North Carolina Newspapers

    Blacks Map Strategy To Save White Community Worker
By Fete Johnson
Special To The Post
Black leaders in the North
west Community Action
Association INWCA^) are
meeting this week to- discuss
strategy they hope will help
them keep the services of a
white community develop
ment specialist faced with
removal from their commun
ities
Dave Blevins, community
specialist with the Community
Action Fund (CAF) has been
pulled from the powerful
coalition of community groups
ana given another community
assignment.
“The NCWCAA was gaining
strength and becoming suc
cessful in representing the in
terest of people who had not
been represented, Blevins
said. He thinks he was
removed from the area be
cause “some persons in power
in the city thought the NWCAA
should be stopped.” The popu
lar community.worker said
those opposing the NWCAA’s
effort “couldn’t stop the resi
dents so they worked to with
draw staff support by re
moving me," Blevins said.
“He’s been active and help
ful in the northwest area,
Tryon Hills Community
Organization president Willie
Lewis said, adding that the
removal of Blevins from the
NWCAA was so quick that his
community groups and others
want it investigated. “As it
now stands, it's wide open,"
he said.
Samuel H. Kornegay, exe
cutive director of the Char;
lotte Area Fund, refused to
discuss his reasons for the
Blevins transfer other than to
suggest that his earlier public
statement indicating the move
was part of staff reorganiza
tion.
Kornegay also refused to
say when the appeal hearing
would be held for Blevins. .
One third of the Charlotte
Area Fund is composed of the
1 downtown political power
structure or their representa
tives.
The reorganization, refer
red to earlier by Kornegay has
been an unpopular move
throughout the CAF. Accord
ing to Post sources, at least
seven staffers have complain
ed about the changes and
some-of them have formally
filed complaint charges.
CAF officials also have con
tended that Blevins change of
assignment was necessary
because he was needed in an
area from which years earlier
they transferred him. There
are fewer persons to be served
in the eastside area assign
ment given Blevins and ratio
of need is less.
Potentially, about 8.000
needy residents are housed in
the east side area to which
Blevins has been reassigned
whereas over 45,000 now are
reaping the benefits of his
community organizing.
The 12-group Northwest
Community Action Associa
tion, has grown over the past
two and half years with
Blevins support from six to a
dozen. It has been a vital and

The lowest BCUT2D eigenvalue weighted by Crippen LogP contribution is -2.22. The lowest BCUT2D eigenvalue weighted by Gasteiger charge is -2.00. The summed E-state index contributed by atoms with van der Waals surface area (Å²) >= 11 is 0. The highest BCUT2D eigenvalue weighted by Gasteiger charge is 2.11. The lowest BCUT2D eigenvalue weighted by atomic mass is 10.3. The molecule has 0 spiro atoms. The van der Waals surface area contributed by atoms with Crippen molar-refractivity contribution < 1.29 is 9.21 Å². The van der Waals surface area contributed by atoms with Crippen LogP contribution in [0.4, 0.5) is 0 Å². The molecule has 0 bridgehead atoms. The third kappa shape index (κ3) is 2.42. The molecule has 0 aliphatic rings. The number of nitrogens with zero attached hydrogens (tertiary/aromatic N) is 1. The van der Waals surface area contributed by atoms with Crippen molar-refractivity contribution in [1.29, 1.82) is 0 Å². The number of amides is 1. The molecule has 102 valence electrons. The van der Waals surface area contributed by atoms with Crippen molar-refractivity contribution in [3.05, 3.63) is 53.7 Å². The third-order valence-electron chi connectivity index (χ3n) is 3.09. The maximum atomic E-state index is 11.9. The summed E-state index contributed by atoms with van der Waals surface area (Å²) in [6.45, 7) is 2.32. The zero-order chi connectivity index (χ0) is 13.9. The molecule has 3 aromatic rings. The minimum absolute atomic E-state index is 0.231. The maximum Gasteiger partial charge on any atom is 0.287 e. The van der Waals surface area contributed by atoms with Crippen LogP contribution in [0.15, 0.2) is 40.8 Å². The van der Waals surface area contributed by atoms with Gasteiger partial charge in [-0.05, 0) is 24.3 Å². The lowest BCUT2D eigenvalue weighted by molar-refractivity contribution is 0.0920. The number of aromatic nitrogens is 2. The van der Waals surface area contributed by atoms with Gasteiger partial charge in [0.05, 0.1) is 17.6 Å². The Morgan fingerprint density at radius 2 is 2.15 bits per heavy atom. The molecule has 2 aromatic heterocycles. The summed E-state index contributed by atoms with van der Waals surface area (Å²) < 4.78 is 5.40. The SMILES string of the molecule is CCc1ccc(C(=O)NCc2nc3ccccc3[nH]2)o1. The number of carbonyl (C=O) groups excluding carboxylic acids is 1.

vocal part of the Charlotte
community.
Members of the NWCAA are
quick to point to Blevins, a
white community organizer,
for pulling the leadership to
gether for the actions of the
group.
Blevins, who is 33-years-old,
is a graduate of Columbia
University in New York, with
a master’s degree in social
work He grew up in Kich
mond, Ind. but he has lived in
Charlotte for the past nine
years He joined the area
funds in February 1968
The current controversy
surrounding him is nothing
new for Blevin When he was
first assigned to organized the
east side community in 1971,
he was instrumental in help
ing local parents of elemen
tary school children win a
school bus for children who
had to cross five dangerous
streets. It was not long after
that he was sent to the west
See Blacks on page 3
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JAN 1C 197* ‘ Charlotte’s Fastest Growing Community Weekly” call 392.13m;_
Theresa Plummer
Is Beauty Of Week
by Polly Manning
Post Staff Writer
Our Beauty for this week is
Miss Teresa Plummer Teresa
lives with her grandparents
Mr. and Mrs. Johnnie Guthrie
of 128 Lakewood Avenue.
She attends Wilson Junior
-Jligh School where she is a
member of the Student Coun
cil, an Office Assistant and a
member of the Track Team.
The Student Council is try
ing to sponsor many different
functions this year. For Than
ksgiving they made a gigantic
turkey which was placed in
the office foyer. Each class
was asked to bring can goods
to fill up the turkey. The
contents where then given to a
needy family. For Christmas
the Student Council sponsored
_ a dance which was called San
W ta’s Workshop. The admission
to the dance was a 50 cent, or
more toys to be donated to
Toys for Tots. “Mr McElrath
served as Santa^ Claus." ex
plained Teresa. “I think
he was very effective. The
students dressed up as little
girls and boys and took turns
sitting on Santa's knee."
As an office assistant Ter
esa’s duties include passing
out attendance sheets, helping
out Ihe office secretary, Mrs.
Flyer, and basic office duties
The favorite subject of Miss
Plummer is Health. “1 enjoy
learning about keeping in
, shape and the different other
things involving health clas
ses,” stated our beauty. Her
favorite teacher is Mr. Mitch
em who teaches occupational
education. “He is a very nice
man and teacher,” smiled
Teresa. “He understands pro
blems and tries to give help to
anyone , if he can.”
Our Beauty’s hobbies are
baseball, basketball, football,
tennis, and track. Teresa sta
tes that she enjoys all these
sports because they are good
ways to excercise and help